Jim finally said Friday was fine. His lovely wife Judy recommended we charter the trip out of Rye Harbor in New Hampshire on the Uncle Oscar. It was sage advice as Judy is an expert about everything to do in and around Rye.

uncle oscar boat

This is the Uncle Oscar boat operated by Granite State Whale Watch that would take us to Star Island.

I went online, bought two of the last ten tickets available, and sent the digital receipt to Jim. A day later we met in person to discuss who was bringing what equipment. The challenge was daunting because:

  • we had less than an hour on the island to set up, operate, and pack up
  • we had only a satellite photo to guide us as to where to set up
  • we couldn’t fail – getting skunked was not on the table

Jim has operated for decades outdoors. One day a few years ago in a rare instance of bloviating, he said to me, “When you operate outdoors you have everything stacked against you. The weather, a poor antenna most of the time, the possibility of forgetting a key piece of equipment, etc. It could be five times harder to make a contact outdoors than from the comfort of your indoor shack.” I was to discover over the past years honing my outdoor radio skills that Jim was absolutely correct.

Watch this video of our adventure to and from Star Island!

isle of shoals nh map

Uncle Oscar

It was decided that I would drive to Rye Harbor for the 11:00 AM departure time. I love to drive so that wasn’t an issue. We arrived at the harbor around 10:20 AM. Soon the wharf was crowded with other passengers, some of which were departing on a whale-watching excursion at the same time as we’d leave for Star Island. The weather was unbelievable. The temperature was kissing up against 70 F and there was no wind. The sea was almost a sheet of glass.

jim cluett W1PID and tim carter w3atb

Jim was gazing out the side of the Uncle Oscar. You can see how happy I was to be on the boat heading to Star Island!

The trip out to Star Island was about 45 minutes. Jim’s wife made wonderful no-meat sandwiches us and we transferred them to our bellies waiting for the Uncle Oscar to leave the harbor. As you’ll soon see, I didn’t need to eat. I store about three weeks worth of food under the bottom half of my t-shirt at all times.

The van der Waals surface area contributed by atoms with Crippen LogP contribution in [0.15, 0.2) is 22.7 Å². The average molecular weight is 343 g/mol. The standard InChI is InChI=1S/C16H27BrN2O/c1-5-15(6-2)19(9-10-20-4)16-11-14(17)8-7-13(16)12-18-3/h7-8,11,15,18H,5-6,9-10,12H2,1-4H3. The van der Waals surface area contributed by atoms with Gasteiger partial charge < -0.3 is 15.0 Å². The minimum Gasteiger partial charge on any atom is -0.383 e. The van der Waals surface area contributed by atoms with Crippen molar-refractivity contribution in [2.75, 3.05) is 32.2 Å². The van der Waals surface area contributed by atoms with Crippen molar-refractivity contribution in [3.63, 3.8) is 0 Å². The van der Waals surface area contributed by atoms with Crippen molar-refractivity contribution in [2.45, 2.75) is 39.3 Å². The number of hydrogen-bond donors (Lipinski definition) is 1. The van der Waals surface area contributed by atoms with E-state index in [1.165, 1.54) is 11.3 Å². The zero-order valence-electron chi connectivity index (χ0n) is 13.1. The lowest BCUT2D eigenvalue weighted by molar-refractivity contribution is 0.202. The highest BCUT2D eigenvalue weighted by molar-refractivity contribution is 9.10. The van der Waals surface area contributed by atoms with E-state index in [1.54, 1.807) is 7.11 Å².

wrapped vegetarian sandwich

Judy labeled the sandwiches because it was very important mine did NOT have any nasty bitter green peppers.

vegetarian sandwich no green peppers

Yummy! Thanks Judy!

jim cluett and tim carter

Jim doesn’t like to splatter people with food as he eats. A protective shield made from paper towels is quite effective. The paper towels provide a secondary benefit of privacy to Jim’s absolutely-no-photos-of-me policy.

A different ferry company that hales out of Portsmouth, NH was a bit tardy leaving the dock at Star Island so we had to dawdle a bit cruising slowly by the island just to the northwest of Star Island. There’s only enough room at the Star Island dock for one large boat such as the Uncle Oscar.

Tick Tick Tick…

Jim and I were itching to get off and as we walked up the aluminum gangplank to the concrete wharf we were contemplating where to set up. There was no time to waste.

star island cemetery

Jim and I passed this old cemetery on our way to the gazebo. I can’t believe you could bury people here with the thin soil cover over the solid granite bedrock.

“Hey Jim, how about that gazebo?” I could see people in it and that would be problematic. People tend to ask lots of questions when they see antennas and hear Morse code chattering from the radio. Today was not the day to give a clinic about outdoor radio and Morse code. No way no how. We had work to do.

For whatever reason, Jim forgot to wear a shirt that would help keep the curious at bay. It says, Get Away From Me. He’s quite possibly the most polite person I’ve ever met.

“There are too many people up there,” Jim said as he studied the 2-ton-capacity crane mast at the end of the wharf. It took us less than 20 seconds to eliminate operating from the nasty wharf. We started to walk to the gazebo as if drawn by a powerful invisible magnet. Time was of the essence.

The Gazebo

Jim walked around the gazebo to discover a marvelous teak bench overlooking the ocean. What’s more, it was about 25 feet away from the gazebo. That short distance and our reluctance to give any direct eye contact with those eating their lunches in the gazebo were enough to minimize/eliminate any contact with strangers.